“THE DOG ATE MY HOMEWORK”
© 2013 Mark H. Barinholtz
After more than 30 years of representing creative clients, I’ve noticed a few things about human behavior in the marketplace. In the course of pursuing infringers there appears to be both a credo and a mantra, a fundamental belief system accompanied by a formula for excuse. They keep coming up in case after case. Just as the mischievous child who exclaims the obvious result of his intentional or reckless behavior is only “an accident”, the infringer routinely exhibits feigned surprise as he backs into what he should have known might be the copyright buzzsaw. As the advent of the Internet saturates every aspect of modern technology and communication, the infringer’s credo and mantra grow louder and more persistent.
This article will examine the tension between what the facts of any given investigation often find with respect to my client’s legitimate claims of infringement on the one hand, and on the other, the infringer’s nearly irresistible urge to get something for nothing.
The infringer’s mindset starts with the basic belief that it’s easier to beg for forgiveness than to ask for permission. This approach leads to the conclusion, in the mind of the infringer, that getting caught for stealing is a risk worth taking.
And just as the guilty mind seizes upon an excuse, no matter how hairbrained or delusional, the mindset persists in the defensive posture of “[T]hat’s my story and I’m stickin’ to it.” Of course, that’s the impression the infringer wishes to convey, until the story begins to unravel and the sticking turns into settling.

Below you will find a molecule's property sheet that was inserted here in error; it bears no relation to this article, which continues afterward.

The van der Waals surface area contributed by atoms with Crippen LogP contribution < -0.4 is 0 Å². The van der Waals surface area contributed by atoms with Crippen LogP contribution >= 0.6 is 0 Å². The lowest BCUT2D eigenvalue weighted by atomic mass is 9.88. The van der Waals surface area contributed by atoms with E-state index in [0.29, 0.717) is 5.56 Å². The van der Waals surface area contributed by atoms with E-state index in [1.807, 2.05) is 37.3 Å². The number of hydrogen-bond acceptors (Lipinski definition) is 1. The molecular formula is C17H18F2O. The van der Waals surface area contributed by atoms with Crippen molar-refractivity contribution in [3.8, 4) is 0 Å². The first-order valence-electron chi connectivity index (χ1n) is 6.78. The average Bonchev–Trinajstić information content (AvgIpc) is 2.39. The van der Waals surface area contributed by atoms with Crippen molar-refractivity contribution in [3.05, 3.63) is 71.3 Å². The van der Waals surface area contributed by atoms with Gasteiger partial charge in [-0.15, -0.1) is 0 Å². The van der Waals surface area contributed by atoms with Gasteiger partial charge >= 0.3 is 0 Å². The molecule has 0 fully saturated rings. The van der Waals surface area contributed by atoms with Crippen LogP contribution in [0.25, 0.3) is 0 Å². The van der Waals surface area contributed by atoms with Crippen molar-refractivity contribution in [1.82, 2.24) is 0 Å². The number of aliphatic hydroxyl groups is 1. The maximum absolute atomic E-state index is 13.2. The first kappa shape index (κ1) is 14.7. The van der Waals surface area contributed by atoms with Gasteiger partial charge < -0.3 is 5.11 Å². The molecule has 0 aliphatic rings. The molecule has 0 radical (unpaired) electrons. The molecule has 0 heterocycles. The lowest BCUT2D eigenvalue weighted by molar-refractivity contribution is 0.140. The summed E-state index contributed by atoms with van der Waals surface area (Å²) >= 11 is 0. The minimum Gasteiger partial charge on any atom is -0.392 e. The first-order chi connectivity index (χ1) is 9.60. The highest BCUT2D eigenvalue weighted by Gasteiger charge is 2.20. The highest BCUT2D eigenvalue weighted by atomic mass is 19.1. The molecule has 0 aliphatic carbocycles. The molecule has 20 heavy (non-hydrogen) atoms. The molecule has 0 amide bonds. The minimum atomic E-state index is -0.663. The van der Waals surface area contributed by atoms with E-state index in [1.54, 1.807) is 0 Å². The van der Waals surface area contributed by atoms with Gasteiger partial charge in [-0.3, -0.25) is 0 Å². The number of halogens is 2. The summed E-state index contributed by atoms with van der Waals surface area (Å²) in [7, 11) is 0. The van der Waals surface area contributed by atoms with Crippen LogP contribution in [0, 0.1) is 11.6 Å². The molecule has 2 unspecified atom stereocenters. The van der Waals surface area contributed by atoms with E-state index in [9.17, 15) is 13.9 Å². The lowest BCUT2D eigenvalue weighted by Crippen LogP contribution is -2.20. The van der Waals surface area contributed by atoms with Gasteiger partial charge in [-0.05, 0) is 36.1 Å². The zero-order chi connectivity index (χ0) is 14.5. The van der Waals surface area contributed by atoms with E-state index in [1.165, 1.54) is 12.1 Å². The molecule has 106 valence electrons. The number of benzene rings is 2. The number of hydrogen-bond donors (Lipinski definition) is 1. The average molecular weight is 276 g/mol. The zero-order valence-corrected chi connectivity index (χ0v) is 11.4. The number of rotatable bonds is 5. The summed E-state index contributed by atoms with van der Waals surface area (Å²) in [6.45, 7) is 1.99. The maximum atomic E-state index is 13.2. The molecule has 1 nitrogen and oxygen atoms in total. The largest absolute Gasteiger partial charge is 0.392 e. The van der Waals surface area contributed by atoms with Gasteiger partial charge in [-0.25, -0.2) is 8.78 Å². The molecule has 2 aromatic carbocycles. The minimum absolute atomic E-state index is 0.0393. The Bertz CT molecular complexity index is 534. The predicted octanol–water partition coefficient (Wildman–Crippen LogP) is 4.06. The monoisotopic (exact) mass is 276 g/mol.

With his credo firmly in mind, it’s often difficult to dislodge the infringer’s zeal, even where the ripoff is obvious. In my world, i.e., litigation over these kinds of disputes, the infringer’s credo is put into play with the help of an equally misguided mantra.
The infringer’s formulaic incantation follows in three parts: First, they’ll never catch me. Second, if they catch me they’ll never sue me. And Third, even if they sue me, I’ll just stop infringing and pay them what I should have paid in the first place. It’s almost a business plan!
Here’s the problem. Copyright law is designed to take that misguided efficiency out of the marketplace by putting some teeth into enforcement. The various tools built into the Copyright Act to do that include, in appropriate cases, the availability of statutory damages, the eligibility to claim an award of attorney’s fees, and provision for disgorgement of the infringer’s ill-gotten profits. Additionally, with respect to bona fide violations of the Digital Millennium Copyright Act (DMCA), those too can add some significant sting to enforcement measures.
Most infringers don’t understand that copyright infringement is a tort governed by principles which amount to strict liability for their actions. In ordinary language that means the state of mind of the infringer is irrelevant, or largely so, to the effect of the conduct. I often find myself reminding my opponents of language found in a long-standing case here in the Seventh U.S. Circuit Court of Appeals. In Toksvig v. Bruce, a 1950 case dealing with infringement of certain passages from plaintiff’s biography of “The Life of Hans Christian Andersen,” the Court noted that even if defendant’s argument was legitimate, i.e., that it rationally “assumed” certain passages and publicly available facts in issue were in the public domain, that would be irrelevant to avoid liability. The Court states simply that the infringer’s “[i]ntention is immaterial if infringement appears,” i.e., mental state does not bear upon the existence or non-existence of the violation. In everyday terms, the excuses about what’s in your mind or your heart just don’t matter.